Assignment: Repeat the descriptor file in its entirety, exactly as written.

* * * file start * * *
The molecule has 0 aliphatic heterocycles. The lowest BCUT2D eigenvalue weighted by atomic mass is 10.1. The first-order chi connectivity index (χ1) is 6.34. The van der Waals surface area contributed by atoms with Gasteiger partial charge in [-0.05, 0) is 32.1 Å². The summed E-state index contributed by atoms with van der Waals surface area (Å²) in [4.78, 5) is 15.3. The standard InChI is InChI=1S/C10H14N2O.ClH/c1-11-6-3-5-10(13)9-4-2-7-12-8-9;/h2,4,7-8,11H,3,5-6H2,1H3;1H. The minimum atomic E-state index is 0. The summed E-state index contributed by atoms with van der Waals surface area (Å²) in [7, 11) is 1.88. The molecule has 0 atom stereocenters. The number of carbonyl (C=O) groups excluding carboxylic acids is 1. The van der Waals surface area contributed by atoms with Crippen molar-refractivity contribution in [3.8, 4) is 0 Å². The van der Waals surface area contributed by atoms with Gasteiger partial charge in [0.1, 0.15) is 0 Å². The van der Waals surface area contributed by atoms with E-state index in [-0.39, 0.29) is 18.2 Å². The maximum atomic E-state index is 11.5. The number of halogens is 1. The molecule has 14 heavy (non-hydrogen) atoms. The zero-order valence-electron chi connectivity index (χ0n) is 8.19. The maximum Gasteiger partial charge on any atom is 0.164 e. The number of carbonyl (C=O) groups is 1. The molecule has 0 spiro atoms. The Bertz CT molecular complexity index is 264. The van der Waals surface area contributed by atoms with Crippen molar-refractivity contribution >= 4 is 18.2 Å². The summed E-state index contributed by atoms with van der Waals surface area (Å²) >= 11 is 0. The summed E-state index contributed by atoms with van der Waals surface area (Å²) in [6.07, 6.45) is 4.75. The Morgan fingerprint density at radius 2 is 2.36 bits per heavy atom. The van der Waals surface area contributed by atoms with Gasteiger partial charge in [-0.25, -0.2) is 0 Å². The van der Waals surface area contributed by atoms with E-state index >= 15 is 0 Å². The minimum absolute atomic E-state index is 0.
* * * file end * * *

The molecule has 0 aliphatic heterocycles. The lowest BCUT2D eigenvalue weighted by atomic mass is 10.1. The first-order chi connectivity index (χ1) is 6.34. The van der Waals surface area contributed by atoms with Gasteiger partial charge in [-0.05, 0) is 32.1 Å². The summed E-state index contributed by atoms with van der Waals surface area (Å²) in [4.78, 5) is 15.3. The standard InChI is InChI=1S/C10H14N2O.ClH/c1-11-6-3-5-10(13)9-4-2-7-12-8-9;/h2,4,7-8,11H,3,5-6H2,1H3;1H. The minimum atomic E-state index is 0. The summed E-state index contributed by atoms with van der Waals surface area (Å²) in [7, 11) is 1.88. The molecule has 0 atom stereocenters. The number of carbonyl (C=O) groups excluding carboxylic acids is 1. The van der Waals surface area contributed by atoms with Crippen molar-refractivity contribution in [3.8, 4) is 0 Å². The van der Waals surface area contributed by atoms with Gasteiger partial charge in [0.1, 0.15) is 0 Å². The van der Waals surface area contributed by atoms with E-state index in [-0.39, 0.29) is 18.2 Å². The maximum atomic E-state index is 11.5. The number of halogens is 1. The molecule has 14 heavy (non-hydrogen) atoms. The zero-order valence-electron chi connectivity index (χ0n) is 8.19. The maximum Gasteiger partial charge on any atom is 0.164 e. The number of carbonyl (C=O) groups is 1. The molecule has 0 spiro atoms. The Bertz CT molecular complexity index is 264. The van der Waals surface area contributed by atoms with Crippen molar-refractivity contribution >= 4 is 18.2 Å². The summed E-state index contributed by atoms with van der Waals surface area (Å²) >= 11 is 0. The summed E-state index contributed by atoms with van der Waals surface area (Å²) in [6.07, 6.45) is 4.75. The Morgan fingerprint density at radius 2 is 2.36 bits per heavy atom. The van der Waals surface area contributed by atoms with Gasteiger partial charge in [-0.25, -0.2) is 0 Å². The van der Waals surface area contributed by atoms with E-state index >= 15 is 0 Å². The minimum absolute atomic E-state index is 0.